Since we’ve been working remotely, my team has been meeting virtually every morning to touch base on what our plans for the workday are. To break up the monotony of these meetings, we ask a daily ice breaker type question. We’ve been doing this just short of two years, so the question of ‘If you could go back in time, what age would you choose?’ has come up more than once. My answer is always the same…
My son is a tween, no longer a child, but not yet a teen. Many days, he’ll come home from school, drop his book bag, and head straight outside to ride his bike with kids in the neighborhood. Not a worry in the world. On the rare occasions that I get the opportunity to listen to him and his friends talk, I hear them strategize about their video games and talk about the drama in their favorite social media star’s life. They test out bad words and recall stories from waaaay back when they were in 3rd grade. It’s heartwarming and adorable (sometimes exhausting) to listen to.
As much as things have changed from when I was 12, many things are the same. The hours between coming home from school and dinner time would consist of me watching tv, listening to the radio, or going outside to hang out with neighborhood kids. My friends and I would try to find our crushes in the phone book so we could call them, only to hang up when they answered.
There were many school friends and acquaintances during that time in my life, but one, in particular, stands out. From the first day we met in 4th grade, Tina and I clicked. Although I haven’t seen or heard from her in well over 30 years, she will always hold a special place in my heart. Our birthdays were just one day apart, so for us, it meant we were destined to be forever friends. There are endless memories of us having fun, while getting into trouble at the same time.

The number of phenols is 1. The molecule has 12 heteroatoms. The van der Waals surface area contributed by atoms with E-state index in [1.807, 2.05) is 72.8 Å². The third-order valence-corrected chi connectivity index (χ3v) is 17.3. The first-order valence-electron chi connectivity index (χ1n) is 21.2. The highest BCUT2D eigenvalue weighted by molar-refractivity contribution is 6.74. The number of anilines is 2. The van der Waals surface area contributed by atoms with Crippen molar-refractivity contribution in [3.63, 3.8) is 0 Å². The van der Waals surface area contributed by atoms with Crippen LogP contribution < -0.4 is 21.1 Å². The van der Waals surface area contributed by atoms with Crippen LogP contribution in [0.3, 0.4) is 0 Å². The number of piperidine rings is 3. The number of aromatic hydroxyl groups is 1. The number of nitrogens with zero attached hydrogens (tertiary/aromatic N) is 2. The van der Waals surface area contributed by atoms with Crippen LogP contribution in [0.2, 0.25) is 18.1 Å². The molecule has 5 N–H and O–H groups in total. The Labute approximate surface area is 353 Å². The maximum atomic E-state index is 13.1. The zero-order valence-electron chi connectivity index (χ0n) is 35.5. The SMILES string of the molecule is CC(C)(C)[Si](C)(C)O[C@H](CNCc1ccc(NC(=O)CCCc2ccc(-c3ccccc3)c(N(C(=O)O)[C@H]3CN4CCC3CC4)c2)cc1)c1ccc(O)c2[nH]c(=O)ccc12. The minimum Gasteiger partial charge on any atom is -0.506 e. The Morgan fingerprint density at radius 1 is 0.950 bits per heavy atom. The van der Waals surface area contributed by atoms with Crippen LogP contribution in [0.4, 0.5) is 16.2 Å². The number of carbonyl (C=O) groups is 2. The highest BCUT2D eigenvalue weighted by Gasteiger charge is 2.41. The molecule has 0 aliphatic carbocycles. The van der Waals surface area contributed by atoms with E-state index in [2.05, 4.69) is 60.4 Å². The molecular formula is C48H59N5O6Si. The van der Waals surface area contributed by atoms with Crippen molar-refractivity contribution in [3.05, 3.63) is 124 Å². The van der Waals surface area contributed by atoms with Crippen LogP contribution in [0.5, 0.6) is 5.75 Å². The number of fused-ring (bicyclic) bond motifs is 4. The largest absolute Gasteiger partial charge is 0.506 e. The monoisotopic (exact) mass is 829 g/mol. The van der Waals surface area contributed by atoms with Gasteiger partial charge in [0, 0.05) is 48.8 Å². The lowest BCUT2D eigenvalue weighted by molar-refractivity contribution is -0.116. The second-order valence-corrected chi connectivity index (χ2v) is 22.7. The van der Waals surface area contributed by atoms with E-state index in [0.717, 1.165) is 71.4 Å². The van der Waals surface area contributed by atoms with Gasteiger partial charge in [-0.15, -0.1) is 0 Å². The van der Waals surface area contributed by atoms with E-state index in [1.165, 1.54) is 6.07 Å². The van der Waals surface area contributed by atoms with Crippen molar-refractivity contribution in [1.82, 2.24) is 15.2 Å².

We looked nothing alike, so we thought it was hysterical when we’d knock on doors just outside of our neighborhood and say that we were sisters that just moved into the area.
On walks home from school we’d pass the local bar and scream ‘alcoholics’ and then run away as fast as we could. I’m not proud of the way we acted at times. I recognize that yelling ‘alcoholics’ into a bar was not a nice thing to do, but our intentions were not to be mean, our only intention was to be outrageous just for a laugh, and just for each other.
I don’t have enough fingers to count the number of times my mother told me that I wasn’t allowed to see Tina anymore.
Tweens are bold, obnoxious, and confident. They have just enough freedom and are still cute enough to get away with being silly as hell. Just around the corner are the teenage years where life starts to change, and friends start to go in different directions. Life puts you in a different place, turning the boldness and confidence of the tween into the insecurities of a teen.
The hardships of life generally don’t have as much of an impact as they do for adults. In the natural order of things, deaths are of older relatives, still sad but not as impactful as the deaths that happen later. At 11 years old, there’s only 10 years to reflect on. The older we get, the more we have to look back on and sometimes looking back hurts. So, if I could turn back time for a moment, the warm, carefree moments of my tween years is where I’d choose to go.
Tell me this: If you could go back to visit a time in your life, when would it be?
“I never had any friends later on like the ones I had when I was 12. Jesus, does anyone?” Delivered by Richard Dreyfuss in Stand by Me